Looking Through Google GLASS

Google’s newest venture, GLASS, a thin “lens-less” band, will be made available in 2014 to the public.

Many have already tested GLASS during the year for a nice price of around $1,500; Google expects the price, upon release, to be much less expensive.

“Its next-generation product that’s best described as a cross between a pair sunglasses and a smartphone,” Jacob Demmit, reporter of Roanoke times, said.

GLASS has a high-resolution display, hands free video of 720p and photos of 5MP. GLASS has the ability to carry 16 GB Flash memory, but because GLASS will sync to your Google Drive in the cloud, users will use about 12 GB of memory.

Unlike many smartphones or “smart” devices, the battery life is expected to house one full day of typical use.

Since GLASS’ rumored concept in 2012, many in the tech community have overjoyed for its appearance.

“Yeah, I’d like to get [it].” Jon Dyer, a junior at UVU in the tech field, said.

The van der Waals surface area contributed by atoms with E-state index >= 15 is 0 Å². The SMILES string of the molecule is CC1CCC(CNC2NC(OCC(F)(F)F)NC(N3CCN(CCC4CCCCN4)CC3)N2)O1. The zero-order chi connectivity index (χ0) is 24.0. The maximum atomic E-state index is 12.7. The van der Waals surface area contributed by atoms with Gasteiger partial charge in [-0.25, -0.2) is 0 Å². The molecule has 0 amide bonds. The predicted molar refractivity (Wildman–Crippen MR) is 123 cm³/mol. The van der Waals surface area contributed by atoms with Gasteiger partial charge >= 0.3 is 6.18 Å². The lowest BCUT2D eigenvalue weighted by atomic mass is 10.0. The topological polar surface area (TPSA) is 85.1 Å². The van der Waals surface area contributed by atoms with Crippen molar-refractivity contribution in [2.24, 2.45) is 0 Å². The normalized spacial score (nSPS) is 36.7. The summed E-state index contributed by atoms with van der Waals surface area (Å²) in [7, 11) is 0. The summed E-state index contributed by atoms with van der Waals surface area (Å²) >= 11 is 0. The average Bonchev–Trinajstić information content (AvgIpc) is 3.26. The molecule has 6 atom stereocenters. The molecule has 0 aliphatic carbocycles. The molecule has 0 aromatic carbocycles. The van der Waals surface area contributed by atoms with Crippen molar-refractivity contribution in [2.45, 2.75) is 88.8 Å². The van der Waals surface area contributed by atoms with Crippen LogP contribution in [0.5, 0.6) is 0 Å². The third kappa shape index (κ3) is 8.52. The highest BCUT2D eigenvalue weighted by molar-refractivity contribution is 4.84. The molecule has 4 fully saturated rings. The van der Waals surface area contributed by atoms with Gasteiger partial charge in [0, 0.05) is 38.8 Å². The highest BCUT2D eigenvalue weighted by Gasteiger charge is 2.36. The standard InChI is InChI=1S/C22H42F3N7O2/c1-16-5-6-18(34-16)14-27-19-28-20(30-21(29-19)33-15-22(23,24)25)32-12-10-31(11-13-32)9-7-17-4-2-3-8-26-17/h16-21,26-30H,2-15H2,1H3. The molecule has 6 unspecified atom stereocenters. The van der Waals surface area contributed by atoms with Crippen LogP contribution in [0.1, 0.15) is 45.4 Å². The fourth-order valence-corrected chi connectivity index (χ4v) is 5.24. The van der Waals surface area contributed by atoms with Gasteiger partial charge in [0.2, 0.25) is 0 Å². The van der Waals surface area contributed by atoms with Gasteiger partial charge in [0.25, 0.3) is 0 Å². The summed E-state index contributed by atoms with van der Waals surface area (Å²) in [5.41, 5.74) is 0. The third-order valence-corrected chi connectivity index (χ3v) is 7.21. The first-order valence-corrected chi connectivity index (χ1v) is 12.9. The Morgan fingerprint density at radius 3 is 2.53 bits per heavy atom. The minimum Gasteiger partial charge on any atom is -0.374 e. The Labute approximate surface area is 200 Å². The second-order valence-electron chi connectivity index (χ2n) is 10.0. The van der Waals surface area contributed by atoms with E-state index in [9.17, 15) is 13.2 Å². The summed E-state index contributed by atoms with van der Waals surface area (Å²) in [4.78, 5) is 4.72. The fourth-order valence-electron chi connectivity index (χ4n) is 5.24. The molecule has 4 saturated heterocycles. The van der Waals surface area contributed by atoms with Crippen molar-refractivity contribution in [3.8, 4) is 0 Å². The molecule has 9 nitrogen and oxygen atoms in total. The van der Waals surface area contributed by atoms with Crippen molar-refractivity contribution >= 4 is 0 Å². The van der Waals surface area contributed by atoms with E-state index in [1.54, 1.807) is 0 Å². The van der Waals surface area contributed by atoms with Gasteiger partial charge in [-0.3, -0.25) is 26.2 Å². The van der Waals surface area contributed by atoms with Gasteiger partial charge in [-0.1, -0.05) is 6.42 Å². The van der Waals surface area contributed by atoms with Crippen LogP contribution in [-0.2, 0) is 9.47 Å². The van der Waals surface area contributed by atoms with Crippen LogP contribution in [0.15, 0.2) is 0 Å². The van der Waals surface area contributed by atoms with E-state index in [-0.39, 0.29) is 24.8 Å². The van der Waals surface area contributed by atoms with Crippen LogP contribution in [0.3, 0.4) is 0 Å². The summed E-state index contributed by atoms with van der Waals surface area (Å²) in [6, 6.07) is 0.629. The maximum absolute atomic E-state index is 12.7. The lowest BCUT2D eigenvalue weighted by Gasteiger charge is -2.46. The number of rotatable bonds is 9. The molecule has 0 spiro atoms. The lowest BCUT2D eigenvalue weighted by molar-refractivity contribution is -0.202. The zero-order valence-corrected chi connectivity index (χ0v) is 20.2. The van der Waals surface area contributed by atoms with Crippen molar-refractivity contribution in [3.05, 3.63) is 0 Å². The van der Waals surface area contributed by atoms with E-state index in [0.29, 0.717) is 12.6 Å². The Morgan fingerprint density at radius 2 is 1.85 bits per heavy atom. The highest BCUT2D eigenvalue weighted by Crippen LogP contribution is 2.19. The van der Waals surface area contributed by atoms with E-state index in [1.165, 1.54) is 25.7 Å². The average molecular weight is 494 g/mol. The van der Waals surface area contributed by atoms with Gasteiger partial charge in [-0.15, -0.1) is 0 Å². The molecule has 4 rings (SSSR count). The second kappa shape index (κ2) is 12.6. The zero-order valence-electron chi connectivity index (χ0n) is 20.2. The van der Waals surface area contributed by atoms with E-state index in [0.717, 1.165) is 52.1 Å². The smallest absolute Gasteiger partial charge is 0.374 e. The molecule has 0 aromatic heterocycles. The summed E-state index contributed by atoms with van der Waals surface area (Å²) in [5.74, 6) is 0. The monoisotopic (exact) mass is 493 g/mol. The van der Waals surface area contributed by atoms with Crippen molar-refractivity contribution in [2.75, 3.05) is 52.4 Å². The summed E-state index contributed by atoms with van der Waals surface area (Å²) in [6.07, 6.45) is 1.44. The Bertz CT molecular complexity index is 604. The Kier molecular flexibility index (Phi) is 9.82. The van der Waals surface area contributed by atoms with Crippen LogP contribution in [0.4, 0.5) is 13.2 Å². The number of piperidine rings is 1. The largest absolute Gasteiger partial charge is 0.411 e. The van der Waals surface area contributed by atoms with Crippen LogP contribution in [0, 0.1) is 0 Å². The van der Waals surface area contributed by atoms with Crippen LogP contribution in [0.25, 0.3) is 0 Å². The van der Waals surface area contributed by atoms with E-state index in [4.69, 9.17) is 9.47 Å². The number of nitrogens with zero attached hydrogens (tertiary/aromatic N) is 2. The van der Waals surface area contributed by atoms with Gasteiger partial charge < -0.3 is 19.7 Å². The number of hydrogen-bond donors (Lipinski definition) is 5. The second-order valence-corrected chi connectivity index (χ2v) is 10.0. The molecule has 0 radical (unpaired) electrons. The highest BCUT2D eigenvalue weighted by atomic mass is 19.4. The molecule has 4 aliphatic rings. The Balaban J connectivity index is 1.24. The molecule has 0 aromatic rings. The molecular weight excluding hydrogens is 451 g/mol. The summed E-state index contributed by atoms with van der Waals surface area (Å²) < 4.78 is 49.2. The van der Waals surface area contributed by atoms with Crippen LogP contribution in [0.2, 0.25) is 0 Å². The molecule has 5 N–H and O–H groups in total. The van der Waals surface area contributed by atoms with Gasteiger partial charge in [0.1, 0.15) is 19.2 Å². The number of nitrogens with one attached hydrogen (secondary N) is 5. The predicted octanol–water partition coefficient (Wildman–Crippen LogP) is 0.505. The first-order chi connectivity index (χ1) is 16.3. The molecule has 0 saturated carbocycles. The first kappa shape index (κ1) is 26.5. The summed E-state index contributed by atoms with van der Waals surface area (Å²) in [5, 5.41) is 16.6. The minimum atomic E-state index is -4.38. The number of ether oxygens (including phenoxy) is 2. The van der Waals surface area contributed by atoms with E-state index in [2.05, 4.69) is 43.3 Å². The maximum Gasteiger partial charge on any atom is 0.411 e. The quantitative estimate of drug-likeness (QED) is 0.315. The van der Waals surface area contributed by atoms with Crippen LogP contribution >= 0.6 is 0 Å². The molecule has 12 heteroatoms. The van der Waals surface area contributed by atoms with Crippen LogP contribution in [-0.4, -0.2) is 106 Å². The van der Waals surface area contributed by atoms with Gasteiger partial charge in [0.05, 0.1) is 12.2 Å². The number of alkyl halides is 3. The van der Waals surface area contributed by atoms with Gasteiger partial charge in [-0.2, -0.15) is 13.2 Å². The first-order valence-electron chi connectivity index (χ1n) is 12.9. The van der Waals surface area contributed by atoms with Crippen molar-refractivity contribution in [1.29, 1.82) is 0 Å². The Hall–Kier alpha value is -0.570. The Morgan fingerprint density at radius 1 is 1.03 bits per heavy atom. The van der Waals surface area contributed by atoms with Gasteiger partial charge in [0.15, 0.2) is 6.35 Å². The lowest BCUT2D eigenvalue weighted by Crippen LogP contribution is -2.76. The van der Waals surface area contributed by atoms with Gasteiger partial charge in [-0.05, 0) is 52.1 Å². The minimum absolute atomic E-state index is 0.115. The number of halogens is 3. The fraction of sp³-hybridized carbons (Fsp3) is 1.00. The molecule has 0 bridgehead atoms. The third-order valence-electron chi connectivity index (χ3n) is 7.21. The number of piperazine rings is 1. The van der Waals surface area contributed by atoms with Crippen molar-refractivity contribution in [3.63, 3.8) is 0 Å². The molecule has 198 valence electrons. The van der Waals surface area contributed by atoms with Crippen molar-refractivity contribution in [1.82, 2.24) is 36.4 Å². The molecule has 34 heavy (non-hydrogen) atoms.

A controversial aspect of GL?SS is that it will import information by recording its surroundings with or without the owner’s approval.

For the public’s sake, it was made known when Google GLASS was in fact recording. Like with any camera, a small light will appear and remain for video recording or taking a picture.

Many apps for GL?SS are already underway, which include the New York Times newspaper app, travel, business, and things that may include shopping.

There are many apps that could cause fear, but according to Kaitlyn Anderson, a UVU freshman, privacy from GLASS really isn’t an issue.

“People might be more aware because of Google GLASS,” Anderson said. “But I think it’ll be the same.”



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